Does someone have a divine right to follow me?
Do I have enemies?
If I do have enemies, what is more important? My safety, or my (perfectly honorable and reasonable) desire not to mistakenly exclude a legitimate follower from my Twitter feed?
Does something look suspicious about this account?
If it does look suspicious, and I block it in error, then am I to blame for that? Or is this just an unfortunate and purely human error, rather than an act of deliberate malice?
Even if this ‘epic burger deals’ or ‘taxis in X city I’ve never been to in my life’ account were real, do they really care one way or another if I block them? I mean, don’t they have other options? Why should they care?
Even if you don’t think these people are dangerous, don’t you think assholey comments about ‘sodomites,’ ‘white genocide’ or whatever, are enough justification for blocking them, even if you’re only partly certain they are fake?
How do you think it looks to your serious followers (and worse still, potential followers!) to have porn stars, ‘before and after’ selfie merchants and hatemongers following your account?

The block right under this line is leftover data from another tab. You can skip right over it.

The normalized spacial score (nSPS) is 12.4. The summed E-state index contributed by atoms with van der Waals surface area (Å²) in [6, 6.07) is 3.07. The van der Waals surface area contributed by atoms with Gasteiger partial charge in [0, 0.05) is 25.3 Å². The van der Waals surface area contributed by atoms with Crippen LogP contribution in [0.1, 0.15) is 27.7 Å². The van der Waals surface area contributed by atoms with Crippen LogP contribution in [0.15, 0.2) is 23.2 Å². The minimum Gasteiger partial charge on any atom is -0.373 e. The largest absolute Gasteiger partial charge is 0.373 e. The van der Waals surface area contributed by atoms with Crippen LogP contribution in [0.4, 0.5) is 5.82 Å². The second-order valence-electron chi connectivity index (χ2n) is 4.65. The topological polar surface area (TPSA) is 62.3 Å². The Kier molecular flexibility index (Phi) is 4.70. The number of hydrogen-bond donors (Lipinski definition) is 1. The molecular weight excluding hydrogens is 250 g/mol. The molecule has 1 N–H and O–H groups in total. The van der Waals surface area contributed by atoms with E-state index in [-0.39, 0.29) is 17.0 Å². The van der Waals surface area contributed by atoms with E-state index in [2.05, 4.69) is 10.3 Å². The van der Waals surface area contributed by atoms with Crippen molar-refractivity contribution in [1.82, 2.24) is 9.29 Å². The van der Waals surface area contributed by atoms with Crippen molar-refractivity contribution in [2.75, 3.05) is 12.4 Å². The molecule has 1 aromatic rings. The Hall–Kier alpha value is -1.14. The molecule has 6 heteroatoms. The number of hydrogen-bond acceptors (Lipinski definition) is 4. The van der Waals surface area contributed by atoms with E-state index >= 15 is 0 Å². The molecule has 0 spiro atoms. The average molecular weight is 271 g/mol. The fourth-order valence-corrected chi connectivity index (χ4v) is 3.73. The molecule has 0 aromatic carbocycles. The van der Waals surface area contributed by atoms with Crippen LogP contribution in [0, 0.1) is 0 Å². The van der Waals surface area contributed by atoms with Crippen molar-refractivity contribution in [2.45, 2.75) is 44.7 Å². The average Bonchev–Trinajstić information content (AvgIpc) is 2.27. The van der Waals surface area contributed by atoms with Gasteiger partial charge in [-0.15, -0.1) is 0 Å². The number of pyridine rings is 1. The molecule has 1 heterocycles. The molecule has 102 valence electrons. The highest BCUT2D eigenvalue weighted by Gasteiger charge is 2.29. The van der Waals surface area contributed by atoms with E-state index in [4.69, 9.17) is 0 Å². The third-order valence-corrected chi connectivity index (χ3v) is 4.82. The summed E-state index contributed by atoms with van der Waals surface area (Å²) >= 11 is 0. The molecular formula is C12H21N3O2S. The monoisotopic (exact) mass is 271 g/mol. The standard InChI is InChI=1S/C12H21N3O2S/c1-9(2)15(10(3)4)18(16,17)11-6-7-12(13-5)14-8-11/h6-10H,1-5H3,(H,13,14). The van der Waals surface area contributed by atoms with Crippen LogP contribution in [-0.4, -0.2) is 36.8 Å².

Even if you can put up with a few fakes, do you want to legitimize a culture of tolerance, and thus risk attracting even more of these fake/bot/spam accounts?
Ultimately: if your account is full of potential fake followers, and you inadvertently exclude a legitimate account, is that your fault? Or the fault of the legitimate follower? Or the fault of the utter bellends who have been spamming and compromising your follower list?
Arguably, the latter one is the key one.
I often think 99% of human beings are more or less OK; at least by the radically imperfect standards of their own culture and time (some more so than others!) So it’s normal to ‘feel bad.’
But whose fault is that though, really?
This was originally published on IT Emperor, on Medium; but this is being phased out! The IT Emperor articles are being ported to Glossy News.
The original uploader was GageSkidmore at English Wikipedia [Public domain], via Wikimedia Commons